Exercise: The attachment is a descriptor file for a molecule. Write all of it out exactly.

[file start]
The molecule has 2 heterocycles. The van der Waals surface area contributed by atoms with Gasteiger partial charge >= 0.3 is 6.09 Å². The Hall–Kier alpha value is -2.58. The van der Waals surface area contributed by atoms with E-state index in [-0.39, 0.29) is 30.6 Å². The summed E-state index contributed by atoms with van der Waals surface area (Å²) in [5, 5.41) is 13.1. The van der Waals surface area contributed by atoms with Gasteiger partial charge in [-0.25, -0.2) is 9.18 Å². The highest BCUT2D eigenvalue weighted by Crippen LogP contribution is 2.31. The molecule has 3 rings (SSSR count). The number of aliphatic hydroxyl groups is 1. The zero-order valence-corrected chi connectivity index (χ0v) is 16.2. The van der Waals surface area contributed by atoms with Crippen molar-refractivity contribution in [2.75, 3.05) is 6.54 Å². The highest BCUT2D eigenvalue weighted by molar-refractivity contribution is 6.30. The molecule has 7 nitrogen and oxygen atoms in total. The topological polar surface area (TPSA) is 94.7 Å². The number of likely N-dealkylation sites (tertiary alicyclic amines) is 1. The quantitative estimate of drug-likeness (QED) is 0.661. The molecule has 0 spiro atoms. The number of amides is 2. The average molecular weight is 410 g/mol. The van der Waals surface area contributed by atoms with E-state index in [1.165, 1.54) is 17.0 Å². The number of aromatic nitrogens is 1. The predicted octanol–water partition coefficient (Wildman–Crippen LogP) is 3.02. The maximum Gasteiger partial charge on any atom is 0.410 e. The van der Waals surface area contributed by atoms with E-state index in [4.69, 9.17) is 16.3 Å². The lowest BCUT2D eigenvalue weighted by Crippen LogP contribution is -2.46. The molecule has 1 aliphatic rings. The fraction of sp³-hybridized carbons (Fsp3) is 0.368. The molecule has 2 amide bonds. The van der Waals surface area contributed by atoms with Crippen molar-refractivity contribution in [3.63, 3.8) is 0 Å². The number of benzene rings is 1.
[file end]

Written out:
The molecule has 2 heterocycles. The van der Waals surface area contributed by atoms with Gasteiger partial charge >= 0.3 is 6.09 Å². The Hall–Kier alpha value is -2.58. The van der Waals surface area contributed by atoms with E-state index in [-0.39, 0.29) is 30.6 Å². The summed E-state index contributed by atoms with van der Waals surface area (Å²) in [5, 5.41) is 13.1. The van der Waals surface area contributed by atoms with Gasteiger partial charge in [-0.25, -0.2) is 9.18 Å². The highest BCUT2D eigenvalue weighted by Crippen LogP contribution is 2.31. The molecule has 3 rings (SSSR count). The number of aliphatic hydroxyl groups is 1. The zero-order valence-corrected chi connectivity index (χ0v) is 16.2. The van der Waals surface area contributed by atoms with Crippen molar-refractivity contribution in [2.75, 3.05) is 6.54 Å². The highest BCUT2D eigenvalue weighted by molar-refractivity contribution is 6.30. The molecule has 7 nitrogen and oxygen atoms in total. The topological polar surface area (TPSA) is 94.7 Å². The number of likely N-dealkylation sites (tertiary alicyclic amines) is 1. The quantitative estimate of drug-likeness (QED) is 0.661. The molecule has 0 spiro atoms. The number of amides is 2. The average molecular weight is 410 g/mol. The van der Waals surface area contributed by atoms with E-state index in [1.165, 1.54) is 17.0 Å². The number of aromatic nitrogens is 1. The predicted octanol–water partition coefficient (Wildman–Crippen LogP) is 3.02. The maximum Gasteiger partial charge on any atom is 0.410 e. The van der Waals surface area contributed by atoms with E-state index in [4.69, 9.17) is 16.3 Å². The lowest BCUT2D eigenvalue weighted by Crippen LogP contribution is -2.46. The molecule has 1 aliphatic rings. The fraction of sp³-hybridized carbons (Fsp3) is 0.368. The molecule has 2 amide bonds. The van der Waals surface area contributed by atoms with Crippen molar-refractivity contribution in [3.63, 3.8) is 0 Å². The number of benzene rings is 1.